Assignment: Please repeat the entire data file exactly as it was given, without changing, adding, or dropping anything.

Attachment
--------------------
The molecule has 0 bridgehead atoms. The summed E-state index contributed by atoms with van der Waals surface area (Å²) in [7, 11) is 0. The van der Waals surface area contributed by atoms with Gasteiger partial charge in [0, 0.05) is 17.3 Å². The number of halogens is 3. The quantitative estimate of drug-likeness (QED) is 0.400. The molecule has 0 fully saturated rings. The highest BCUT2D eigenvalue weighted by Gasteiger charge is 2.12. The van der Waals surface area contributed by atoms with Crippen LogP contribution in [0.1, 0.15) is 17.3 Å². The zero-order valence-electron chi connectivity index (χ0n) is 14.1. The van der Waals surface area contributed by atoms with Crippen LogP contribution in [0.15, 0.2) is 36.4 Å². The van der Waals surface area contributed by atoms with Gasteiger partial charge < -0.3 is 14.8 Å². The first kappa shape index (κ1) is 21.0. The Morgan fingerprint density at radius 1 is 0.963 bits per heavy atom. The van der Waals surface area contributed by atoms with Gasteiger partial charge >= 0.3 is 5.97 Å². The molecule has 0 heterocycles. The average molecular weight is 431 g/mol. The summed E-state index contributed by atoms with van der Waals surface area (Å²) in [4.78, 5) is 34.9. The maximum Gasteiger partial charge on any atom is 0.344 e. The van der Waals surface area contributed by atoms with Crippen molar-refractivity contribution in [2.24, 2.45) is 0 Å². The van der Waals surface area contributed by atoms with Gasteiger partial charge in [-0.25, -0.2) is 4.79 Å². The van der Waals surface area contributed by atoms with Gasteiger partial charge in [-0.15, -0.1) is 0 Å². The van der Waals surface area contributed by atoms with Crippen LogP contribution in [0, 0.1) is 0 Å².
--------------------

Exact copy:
The molecule has 0 bridgehead atoms. The summed E-state index contributed by atoms with van der Waals surface area (Å²) in [7, 11) is 0. The van der Waals surface area contributed by atoms with Gasteiger partial charge in [0, 0.05) is 17.3 Å². The number of halogens is 3. The quantitative estimate of drug-likeness (QED) is 0.400. The molecule has 0 fully saturated rings. The highest BCUT2D eigenvalue weighted by Gasteiger charge is 2.12. The van der Waals surface area contributed by atoms with Crippen LogP contribution in [0.1, 0.15) is 17.3 Å². The zero-order valence-electron chi connectivity index (χ0n) is 14.1. The van der Waals surface area contributed by atoms with Crippen LogP contribution in [0.15, 0.2) is 36.4 Å². The van der Waals surface area contributed by atoms with Gasteiger partial charge < -0.3 is 14.8 Å². The first kappa shape index (κ1) is 21.0. The Morgan fingerprint density at radius 1 is 0.963 bits per heavy atom. The van der Waals surface area contributed by atoms with Gasteiger partial charge >= 0.3 is 5.97 Å². The molecule has 0 heterocycles. The average molecular weight is 431 g/mol. The summed E-state index contributed by atoms with van der Waals surface area (Å²) in [4.78, 5) is 34.9. The maximum Gasteiger partial charge on any atom is 0.344 e. The van der Waals surface area contributed by atoms with Crippen molar-refractivity contribution in [2.24, 2.45) is 0 Å². The van der Waals surface area contributed by atoms with Gasteiger partial charge in [-0.25, -0.2) is 4.79 Å². The van der Waals surface area contributed by atoms with Gasteiger partial charge in [-0.15, -0.1) is 0 Å². The van der Waals surface area contributed by atoms with Crippen LogP contribution in [0, 0.1) is 0 Å².